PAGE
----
DFiD pledges £40m to ‘stamp out’ modern slavery

1 Dec 17

The UK has vowed to “stamp out” modern slavery through a £40m aid package, the international development secretary has announced today.  

Penny Morduant, international development secretary The country’s efforts could over 500,000 men, women and children around the world, who have survived modern slavery or are at risk of becoming victims, Penny Mordaunt has said. 

She added: “The continued trade in human beings is a global disgrace – and simply not enough is being done to tackle it.

“It is time to eradicate this shameful practice.

“Slavery, anywhere, must not be tolerated in the 21st century, and our work to stamp out this practice abroad will support our effort to end slavery in the UK.”

The pledge would specifically address slavery and trafficking in countries with a high prevalence of these crimes in South Asia, as well as countries like Nigeria, which are source countries for trafficking to the UK. 

The aid package would include £13m for the Work in Freedom programme to prevent trafficking and forced labour among women migrant workers from South Asia and £20m to the Global Fund to End Modern Slavery.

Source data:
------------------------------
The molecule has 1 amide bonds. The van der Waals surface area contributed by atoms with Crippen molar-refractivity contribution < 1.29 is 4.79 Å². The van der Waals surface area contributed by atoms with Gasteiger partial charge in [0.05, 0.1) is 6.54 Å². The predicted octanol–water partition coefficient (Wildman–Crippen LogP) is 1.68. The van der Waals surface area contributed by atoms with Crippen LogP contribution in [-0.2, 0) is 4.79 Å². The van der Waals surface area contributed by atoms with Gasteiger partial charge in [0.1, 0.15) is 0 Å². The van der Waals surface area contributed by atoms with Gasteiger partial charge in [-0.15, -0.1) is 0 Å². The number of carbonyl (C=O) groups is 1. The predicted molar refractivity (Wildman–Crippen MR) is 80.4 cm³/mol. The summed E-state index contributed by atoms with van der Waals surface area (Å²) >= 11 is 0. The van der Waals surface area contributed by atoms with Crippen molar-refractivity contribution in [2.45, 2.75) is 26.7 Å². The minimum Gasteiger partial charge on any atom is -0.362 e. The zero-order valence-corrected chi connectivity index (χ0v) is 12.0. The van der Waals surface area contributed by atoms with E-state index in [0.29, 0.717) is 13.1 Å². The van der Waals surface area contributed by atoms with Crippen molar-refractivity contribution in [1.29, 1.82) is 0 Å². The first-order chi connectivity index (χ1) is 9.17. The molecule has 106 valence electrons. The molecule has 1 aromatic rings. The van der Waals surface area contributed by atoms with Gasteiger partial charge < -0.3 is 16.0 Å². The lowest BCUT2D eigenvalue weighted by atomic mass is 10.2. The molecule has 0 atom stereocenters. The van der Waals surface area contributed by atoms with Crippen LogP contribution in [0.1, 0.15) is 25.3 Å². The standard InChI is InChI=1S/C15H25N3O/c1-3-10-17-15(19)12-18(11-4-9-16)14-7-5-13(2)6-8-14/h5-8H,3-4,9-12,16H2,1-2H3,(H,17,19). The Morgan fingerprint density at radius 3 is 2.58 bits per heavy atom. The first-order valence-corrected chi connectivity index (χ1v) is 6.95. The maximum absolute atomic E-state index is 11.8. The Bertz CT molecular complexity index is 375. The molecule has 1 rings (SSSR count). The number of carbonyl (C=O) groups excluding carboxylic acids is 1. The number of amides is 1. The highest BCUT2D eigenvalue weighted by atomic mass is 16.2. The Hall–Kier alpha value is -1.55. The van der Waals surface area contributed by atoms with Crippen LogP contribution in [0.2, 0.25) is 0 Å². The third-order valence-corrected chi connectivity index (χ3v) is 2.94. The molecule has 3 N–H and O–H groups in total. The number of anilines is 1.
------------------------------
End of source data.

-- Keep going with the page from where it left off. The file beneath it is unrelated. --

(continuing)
The remaining £7m Department for International Development aid would support Nigeria to focus on creating credible alternative livelihoods so people are not forced into “a life of trafficking”. 

This is in addition to the Home Office’s existing £5m support to improve law enforcement and justice systems in Nigeria.

According to the United Nations, more than 40 million people around the world were victims of modern slavery, including forced labour and forced marriage, in 2016.

Of that, about 25 million were in forced labour and 15 million in forced marriage - 29 million (71%) of the total being women and girls.

At the UN General Assembly earlier this year, prime minister Theresa May called on world leaders to step up against modern slavery, human trafficking and labour exploitation, which has been backed by 40 countries to this day. 

Mordaunt, who was appointed international development secretary after Priti Patel resigned, said last month the government’s aid department should justify its spending to the public in the same way charities do. 

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